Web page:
Thank you for your attention. I'll hand it back to you, Amy.
Amy Sebring: Thank you very much Sandy. Audience please enter a question mark (?) to indicate you wish to be recognized, go ahead and compose your comment or question, but wait for recognition before hitting the enter key or clicking on Send. We will now take your questions or comments for Sandy.
Roger Kershaw: What is the difference between the CD and web versions?
Sandy Eslinger: The web version has only the HTML view. The CD version also has GIS projects to illustrate how these analyses can be performed
Amy Sebring: Yes, and has a copy of ArcExplorer where you can actually change your views.
Amy Sebring: Sandy, what data sources did you use, and can others find similar sources?
Sandy Eslinger: We used numerous public data sources. We included resource information on the CD.
Roger Kershaw: What is required to get the CD, any credentials needed to prove who I am? etc.
Sandy Eslinger: No. I think we can take your word for it. I doubt too many imposters go around asking for this stuff!
Roger Kershaw: Ok thanks.
Daryl Spiewak: Is the GIS info in ARCView format?
Sandy Eslinger: The GIS info is in both ArcView and ArcExplorer formats.
Cheryl Salerno: Sandy, what type of organizations/companies would typically employ this product? And was this device used successfully prior to the 99 hurricane season?
Sandy Eslinger: Good question. We currently have a number of different clients employing this methodology. They include local emergency managers, state resource managers (Coastal programs) and others who are embarking on long range planning projects. The idea is to use this method to help identify and prioritize planning actions.
Amy Sebring: New Hanover County has been impacted by several storms. Were they affected by Floyd, and did use of this pay off?
Sandy Eslinger: They were indeed impacted by Floyd. Unfortunately, we were still in the final stages of this analysis when Floyd hit so it wasn't really at a point to be "used". They were however, more knowledgeable about where they needed to pre-position resources after the event.
Amy Sebring: One of the applications I understand was in evaluating their shelters?
Or planned uses perhaps?
Sandy Eslinger: Yes. They are in the process of conducting detailed shelter evaluations.
Isabel McCurdy: Are there any international clients employing your methodology?
Sandy Eslinger: Yes. We have been working with the Organization of American States in their efforts in the Caribbean.
Avagene Moore: Is there an 800 number or email address for additional help if someone has questions beyond the tutorial?
Sandy Eslinger: Yes, we can be contacted through the clearinghouse address I put up earlier or I can be contacted directly at <firstname.lastname@example.org>.
Amy Sebring: Sandy, I know you are working with FEMA on this. What are plans for distribution?
Sandy Eslinger: We have ordered an initial 2000 copies. 1000 have been obtained by FEMA to distribute to their Project Impact Communities.
Amy Sebring: Is it going to be demonstrated at the Project Impact Summit coming up?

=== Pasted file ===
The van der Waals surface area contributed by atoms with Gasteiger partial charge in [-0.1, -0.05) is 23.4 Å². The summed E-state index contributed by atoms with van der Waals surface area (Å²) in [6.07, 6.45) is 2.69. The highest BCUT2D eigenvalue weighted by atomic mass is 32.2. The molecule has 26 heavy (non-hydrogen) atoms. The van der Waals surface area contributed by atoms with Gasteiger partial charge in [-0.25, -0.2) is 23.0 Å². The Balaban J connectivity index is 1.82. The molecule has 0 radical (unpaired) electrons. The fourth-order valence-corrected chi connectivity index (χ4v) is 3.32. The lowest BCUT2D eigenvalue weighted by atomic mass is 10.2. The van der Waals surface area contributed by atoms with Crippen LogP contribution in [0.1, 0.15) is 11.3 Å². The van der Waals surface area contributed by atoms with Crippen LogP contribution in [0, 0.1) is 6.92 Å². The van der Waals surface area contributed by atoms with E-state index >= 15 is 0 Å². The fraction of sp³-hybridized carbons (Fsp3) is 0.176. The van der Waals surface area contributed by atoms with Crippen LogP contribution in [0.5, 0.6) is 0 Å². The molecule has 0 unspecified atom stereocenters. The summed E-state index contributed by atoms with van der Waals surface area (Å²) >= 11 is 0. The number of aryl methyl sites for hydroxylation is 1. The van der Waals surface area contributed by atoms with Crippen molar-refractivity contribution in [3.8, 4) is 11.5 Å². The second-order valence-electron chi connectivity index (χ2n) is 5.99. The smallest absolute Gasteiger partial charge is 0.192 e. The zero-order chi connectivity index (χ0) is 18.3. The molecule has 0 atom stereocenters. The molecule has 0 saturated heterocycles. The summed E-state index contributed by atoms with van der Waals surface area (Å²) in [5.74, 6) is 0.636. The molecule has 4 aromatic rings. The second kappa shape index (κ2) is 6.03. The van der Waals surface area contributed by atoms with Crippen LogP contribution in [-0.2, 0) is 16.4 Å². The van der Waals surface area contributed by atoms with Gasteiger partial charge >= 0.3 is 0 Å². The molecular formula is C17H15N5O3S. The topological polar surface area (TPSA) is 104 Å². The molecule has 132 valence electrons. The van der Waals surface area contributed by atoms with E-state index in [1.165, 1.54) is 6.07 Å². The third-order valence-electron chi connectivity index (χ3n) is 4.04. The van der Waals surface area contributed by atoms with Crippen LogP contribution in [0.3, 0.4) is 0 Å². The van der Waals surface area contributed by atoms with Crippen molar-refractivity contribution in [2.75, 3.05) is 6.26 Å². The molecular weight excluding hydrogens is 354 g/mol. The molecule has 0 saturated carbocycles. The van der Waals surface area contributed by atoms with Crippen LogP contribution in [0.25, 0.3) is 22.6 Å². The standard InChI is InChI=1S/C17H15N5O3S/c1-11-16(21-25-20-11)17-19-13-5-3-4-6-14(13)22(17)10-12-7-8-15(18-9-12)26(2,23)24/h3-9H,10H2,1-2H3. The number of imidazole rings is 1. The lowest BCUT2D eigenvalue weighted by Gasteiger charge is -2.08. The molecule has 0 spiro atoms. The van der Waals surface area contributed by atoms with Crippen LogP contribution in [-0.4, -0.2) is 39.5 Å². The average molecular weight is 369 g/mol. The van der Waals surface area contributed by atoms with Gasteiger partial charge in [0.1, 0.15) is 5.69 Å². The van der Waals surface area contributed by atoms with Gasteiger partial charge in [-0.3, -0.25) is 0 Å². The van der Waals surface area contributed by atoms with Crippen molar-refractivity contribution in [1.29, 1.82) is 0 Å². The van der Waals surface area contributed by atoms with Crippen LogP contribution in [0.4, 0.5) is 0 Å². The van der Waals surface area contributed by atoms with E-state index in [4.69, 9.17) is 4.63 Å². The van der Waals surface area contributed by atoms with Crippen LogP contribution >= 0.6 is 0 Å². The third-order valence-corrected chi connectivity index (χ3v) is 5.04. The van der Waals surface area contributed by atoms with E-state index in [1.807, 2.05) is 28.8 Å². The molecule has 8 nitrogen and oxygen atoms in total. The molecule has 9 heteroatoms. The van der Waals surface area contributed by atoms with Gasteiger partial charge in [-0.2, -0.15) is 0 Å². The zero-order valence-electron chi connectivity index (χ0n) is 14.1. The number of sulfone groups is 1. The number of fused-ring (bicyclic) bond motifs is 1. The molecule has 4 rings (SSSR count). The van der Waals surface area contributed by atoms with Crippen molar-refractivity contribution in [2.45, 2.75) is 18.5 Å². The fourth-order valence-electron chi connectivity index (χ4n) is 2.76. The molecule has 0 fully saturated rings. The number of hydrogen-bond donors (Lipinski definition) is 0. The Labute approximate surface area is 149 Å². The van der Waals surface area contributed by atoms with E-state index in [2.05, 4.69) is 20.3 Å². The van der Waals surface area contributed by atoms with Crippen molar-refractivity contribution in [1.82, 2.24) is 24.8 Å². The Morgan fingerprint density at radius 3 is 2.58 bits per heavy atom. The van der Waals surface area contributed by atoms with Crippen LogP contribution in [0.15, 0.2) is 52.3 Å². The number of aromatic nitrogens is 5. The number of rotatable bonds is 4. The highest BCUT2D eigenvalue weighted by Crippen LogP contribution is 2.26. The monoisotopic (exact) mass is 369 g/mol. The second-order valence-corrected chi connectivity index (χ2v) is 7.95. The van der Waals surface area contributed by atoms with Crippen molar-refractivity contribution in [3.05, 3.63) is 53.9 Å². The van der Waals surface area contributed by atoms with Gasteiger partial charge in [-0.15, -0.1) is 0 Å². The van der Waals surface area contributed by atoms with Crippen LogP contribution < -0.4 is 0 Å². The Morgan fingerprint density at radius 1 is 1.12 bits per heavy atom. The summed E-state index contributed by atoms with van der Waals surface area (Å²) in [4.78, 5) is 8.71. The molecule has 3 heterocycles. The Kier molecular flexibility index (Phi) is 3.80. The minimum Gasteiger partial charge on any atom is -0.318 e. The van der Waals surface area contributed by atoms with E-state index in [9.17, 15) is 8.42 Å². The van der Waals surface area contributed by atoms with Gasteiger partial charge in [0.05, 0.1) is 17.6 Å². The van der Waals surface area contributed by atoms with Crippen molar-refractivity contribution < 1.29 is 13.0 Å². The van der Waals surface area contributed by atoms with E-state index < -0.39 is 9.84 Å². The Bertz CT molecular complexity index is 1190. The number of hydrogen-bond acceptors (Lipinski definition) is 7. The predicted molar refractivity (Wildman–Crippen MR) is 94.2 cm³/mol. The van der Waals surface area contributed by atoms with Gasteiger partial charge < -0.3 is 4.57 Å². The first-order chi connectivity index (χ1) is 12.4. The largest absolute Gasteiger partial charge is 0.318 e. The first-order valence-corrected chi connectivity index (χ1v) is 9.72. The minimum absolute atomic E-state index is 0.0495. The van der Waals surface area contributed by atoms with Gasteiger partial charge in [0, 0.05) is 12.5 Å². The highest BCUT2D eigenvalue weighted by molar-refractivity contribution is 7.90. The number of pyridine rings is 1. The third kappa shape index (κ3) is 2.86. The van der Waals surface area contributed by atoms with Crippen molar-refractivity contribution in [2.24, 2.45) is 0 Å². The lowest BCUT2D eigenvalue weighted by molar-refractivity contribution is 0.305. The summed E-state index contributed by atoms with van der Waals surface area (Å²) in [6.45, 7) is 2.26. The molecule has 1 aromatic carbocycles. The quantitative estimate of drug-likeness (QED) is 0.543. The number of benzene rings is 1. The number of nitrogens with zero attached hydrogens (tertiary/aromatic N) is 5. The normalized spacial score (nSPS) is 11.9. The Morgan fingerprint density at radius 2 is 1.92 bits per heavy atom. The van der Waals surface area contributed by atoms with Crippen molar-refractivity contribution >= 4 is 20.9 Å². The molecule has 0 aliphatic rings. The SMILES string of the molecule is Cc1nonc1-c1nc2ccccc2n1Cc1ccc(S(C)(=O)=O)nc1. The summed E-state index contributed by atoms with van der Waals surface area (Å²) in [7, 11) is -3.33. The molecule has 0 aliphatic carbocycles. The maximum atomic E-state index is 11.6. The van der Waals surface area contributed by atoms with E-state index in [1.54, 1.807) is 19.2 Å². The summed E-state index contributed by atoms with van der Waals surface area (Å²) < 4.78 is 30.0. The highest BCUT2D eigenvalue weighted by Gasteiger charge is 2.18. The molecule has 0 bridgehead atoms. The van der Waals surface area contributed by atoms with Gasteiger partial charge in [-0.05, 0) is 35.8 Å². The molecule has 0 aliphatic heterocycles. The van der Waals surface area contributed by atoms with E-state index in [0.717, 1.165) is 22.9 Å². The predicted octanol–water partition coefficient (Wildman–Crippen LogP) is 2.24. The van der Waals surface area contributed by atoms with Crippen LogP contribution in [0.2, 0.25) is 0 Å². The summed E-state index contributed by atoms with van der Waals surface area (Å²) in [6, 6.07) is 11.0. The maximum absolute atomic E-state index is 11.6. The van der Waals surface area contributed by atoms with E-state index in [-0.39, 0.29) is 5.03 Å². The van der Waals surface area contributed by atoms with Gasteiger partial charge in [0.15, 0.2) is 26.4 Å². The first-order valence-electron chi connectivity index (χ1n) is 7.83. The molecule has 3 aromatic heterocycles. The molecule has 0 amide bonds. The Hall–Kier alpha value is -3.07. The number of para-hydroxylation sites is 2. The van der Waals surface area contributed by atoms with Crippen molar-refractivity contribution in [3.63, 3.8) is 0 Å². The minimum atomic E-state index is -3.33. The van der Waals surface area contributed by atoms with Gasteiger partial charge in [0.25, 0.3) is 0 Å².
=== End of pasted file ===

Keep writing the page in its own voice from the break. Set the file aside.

Sandy Eslinger: Yes. Several of our staff and I will be there presenting.
Cheryl Salerno: Recent news reports have indicated that especially harsh hurricane seasons are in store for the East coast in years to come. Sandy, would you agree with this and would you comment on the efficiency of current evacuation plans along the East Coast?
Sandy Eslinger: Wow! I'm not sure I am particularly qualified to say but I will give you my humble opinion. There is evidence to support the fact that we are entering a long- term trend of increased hurricane activity. I am personally very concerned about the status of hurricane evacuation plans. Coastal communities continue to grow rapidly and with increased media attention, more people are trying to evacuate when storms are brewing. Most evacuation plans are developed to accommodate evacuees from storm surge areas. Many large storms mean more people will leave from the threat of high winds and inland flood damage. It has the potential for nightmares on our roads in the future.
Michael Beel: More of a suggestion than a question. Have you considered sending the program to the universities that have or are developing emergency management programs. Getting them on board might encourage its use by future emergency managers.
Sandy Eslinger: That's a great idea!
Amy Sebring: Yes, also State Training Officers, please Sandy!
Lois McCoy: I am sitting here in Florida at the intersection of I-41 and I-75. That is the Tamiami trail and there is no way that these folks are going to make it out. These are two lane roads.
Sandy Eslinger: One of my goals in our efforts here at the Coastal Services Center is to try to get local planners to integrate hazards and emergency planning into their development planning programs. We are active members in Smart Growth and Livable Communities initiatives.
Roger Kershaw: Our community on the east coast shoreline has been given evacuation signs. I can tell you that some lead you towards lower elevations, as well as closer to the water at the same time. I can't figure out who posted them either. The signs seem to be posted haphazardly. Was a comment about the evacuation planning mentioned earlier.